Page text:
AMSTERDAM (Reuters) - Dutch companies could face serious problems if they don’t prepare for a no-deal Brexit, Dutch Prime Minister Mark Rutte said on Friday.
“Companies should not be naive and count on things to work out alright,” Rutte said at his weekly news conference. “If March 29 comes without a deal, unprepared companies will have a serious problem.”
The Netherlands expects to incur 2.3 billion euros ($2.6 billion) in direct costs by 2023 if, as seems possible, Britain leaves the EU next month with no transition agreement to cushion the shock and smooth trade.
In a sign of mounting urgency, the Dutch customs office is mailing out more than 70,000 letters warning companies that do business in Britain that time is running out.
“They will get a letter tomorrow telling them it’s high time to get ready,” said a spokesman. “A sense of urgency is gradually sinking in, but a lot of small and medium-sized companies are not ready.”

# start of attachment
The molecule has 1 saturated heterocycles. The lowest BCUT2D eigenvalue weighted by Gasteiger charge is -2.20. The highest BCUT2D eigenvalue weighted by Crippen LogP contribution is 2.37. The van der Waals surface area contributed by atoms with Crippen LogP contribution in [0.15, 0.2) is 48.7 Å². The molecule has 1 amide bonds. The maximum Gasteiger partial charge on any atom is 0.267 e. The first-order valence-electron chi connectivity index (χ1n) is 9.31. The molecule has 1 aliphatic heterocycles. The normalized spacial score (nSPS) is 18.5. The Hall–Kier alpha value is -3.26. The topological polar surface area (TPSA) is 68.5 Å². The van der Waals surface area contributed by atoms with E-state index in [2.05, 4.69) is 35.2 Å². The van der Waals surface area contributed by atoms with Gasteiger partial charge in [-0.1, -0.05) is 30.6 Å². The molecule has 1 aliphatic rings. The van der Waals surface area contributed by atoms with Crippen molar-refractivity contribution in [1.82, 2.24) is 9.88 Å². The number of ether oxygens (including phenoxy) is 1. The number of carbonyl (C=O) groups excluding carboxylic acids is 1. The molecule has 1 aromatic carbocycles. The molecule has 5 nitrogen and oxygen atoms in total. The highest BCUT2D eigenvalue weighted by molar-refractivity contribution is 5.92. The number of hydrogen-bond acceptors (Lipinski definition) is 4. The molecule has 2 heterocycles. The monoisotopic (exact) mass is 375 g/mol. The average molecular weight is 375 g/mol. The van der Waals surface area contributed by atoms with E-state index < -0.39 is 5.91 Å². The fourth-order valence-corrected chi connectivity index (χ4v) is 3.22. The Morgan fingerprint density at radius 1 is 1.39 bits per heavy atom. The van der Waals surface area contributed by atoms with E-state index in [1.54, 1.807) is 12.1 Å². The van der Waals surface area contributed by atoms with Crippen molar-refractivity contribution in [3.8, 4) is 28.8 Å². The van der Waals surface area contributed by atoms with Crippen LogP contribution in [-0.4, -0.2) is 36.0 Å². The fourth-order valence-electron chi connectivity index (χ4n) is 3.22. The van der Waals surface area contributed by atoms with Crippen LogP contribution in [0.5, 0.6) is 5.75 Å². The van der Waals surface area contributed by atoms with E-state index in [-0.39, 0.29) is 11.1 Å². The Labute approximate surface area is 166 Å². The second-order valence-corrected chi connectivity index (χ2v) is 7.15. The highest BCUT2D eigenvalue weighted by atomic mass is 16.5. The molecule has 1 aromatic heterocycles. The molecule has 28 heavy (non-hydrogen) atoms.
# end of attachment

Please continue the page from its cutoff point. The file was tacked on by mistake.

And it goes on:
About 35,000 Dutch companies have no experience in customs procedures, while just 18 percent of businesses said in a recent government poll they are ready for Brexit.
Nearly 950 customs officials are being hired in the Netherlands to handle the extra work arising from Brexit, most of them to work at the port of Rotterdam, Europe’s largest.
The Dutch Food Authority on Friday said dozens of veterinarians from across the European Union are taking crash courses in Dutch to ensure the Netherlands has enough inspectors for a no-deal Brexit.
The bulk of 143 new food inspectorate employees are from southern and eastern Europe due to a shortage of Dutch candidates, said Paula de Jonge, spokeswoman for the Netherlands Food and Consumer Product Safety Authority.
Not all will be ready to go to work in April because they need to complete three six-week Dutch language courses in addition to regular job training, De Jonge said.
Roughly 100 are veterinarians being hired to handle livestock inspections after Britain leaves the EU and its huge single market on March 29. The Dutch imported 237 million euros of British meat in 2017.
“Britain will be considered an outside country requiring more stringent checks than goods coming from member states which do not need additional certification,” De Jonge said.
Reporting by Anthony Deutsch and Bart Meijer; Editing by Kevin Liffey and Catherine Evans